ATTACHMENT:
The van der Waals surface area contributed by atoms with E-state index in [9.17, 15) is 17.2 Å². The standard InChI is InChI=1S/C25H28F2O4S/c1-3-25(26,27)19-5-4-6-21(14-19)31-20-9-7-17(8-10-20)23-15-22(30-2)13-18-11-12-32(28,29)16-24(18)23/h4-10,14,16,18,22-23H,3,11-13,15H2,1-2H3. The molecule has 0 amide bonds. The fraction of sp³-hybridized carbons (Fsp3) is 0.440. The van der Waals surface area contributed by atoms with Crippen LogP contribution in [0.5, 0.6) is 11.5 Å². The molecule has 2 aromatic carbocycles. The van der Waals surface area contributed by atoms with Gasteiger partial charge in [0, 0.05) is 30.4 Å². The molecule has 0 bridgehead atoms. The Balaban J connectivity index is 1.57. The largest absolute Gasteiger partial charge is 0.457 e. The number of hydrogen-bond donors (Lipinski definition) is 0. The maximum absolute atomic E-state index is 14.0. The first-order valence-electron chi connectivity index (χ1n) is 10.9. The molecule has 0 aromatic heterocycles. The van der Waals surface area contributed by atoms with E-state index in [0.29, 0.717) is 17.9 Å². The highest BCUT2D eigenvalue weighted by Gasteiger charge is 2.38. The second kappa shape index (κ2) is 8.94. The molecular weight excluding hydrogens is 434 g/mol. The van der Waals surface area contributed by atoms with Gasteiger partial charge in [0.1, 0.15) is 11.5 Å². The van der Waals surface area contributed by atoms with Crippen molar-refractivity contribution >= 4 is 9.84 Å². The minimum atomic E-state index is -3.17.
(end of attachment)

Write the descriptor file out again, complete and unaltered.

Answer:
The van der Waals surface area contributed by atoms with E-state index in [9.17, 15) is 17.2 Å². The standard InChI is InChI=1S/C25H28F2O4S/c1-3-25(26,27)19-5-4-6-21(14-19)31-20-9-7-17(8-10-20)23-15-22(30-2)13-18-11-12-32(28,29)16-24(18)23/h4-10,14,16,18,22-23H,3,11-13,15H2,1-2H3. The molecule has 0 amide bonds. The fraction of sp³-hybridized carbons (Fsp3) is 0.440. The van der Waals surface area contributed by atoms with Crippen LogP contribution in [0.5, 0.6) is 11.5 Å². The molecule has 2 aromatic carbocycles. The van der Waals surface area contributed by atoms with Gasteiger partial charge in [0, 0.05) is 30.4 Å². The molecule has 0 bridgehead atoms. The Balaban J connectivity index is 1.57. The largest absolute Gasteiger partial charge is 0.457 e. The number of hydrogen-bond donors (Lipinski definition) is 0. The maximum absolute atomic E-state index is 14.0. The first-order valence-electron chi connectivity index (χ1n) is 10.9. The molecule has 0 aromatic heterocycles. The van der Waals surface area contributed by atoms with E-state index in [0.29, 0.717) is 17.9 Å². The highest BCUT2D eigenvalue weighted by Gasteiger charge is 2.38. The second kappa shape index (κ2) is 8.94. The molecular weight excluding hydrogens is 434 g/mol. The van der Waals surface area contributed by atoms with Gasteiger partial charge in [0.1, 0.15) is 11.5 Å². The van der Waals surface area contributed by atoms with Crippen molar-refractivity contribution >= 4 is 9.84 Å². The minimum atomic E-state index is -3.17.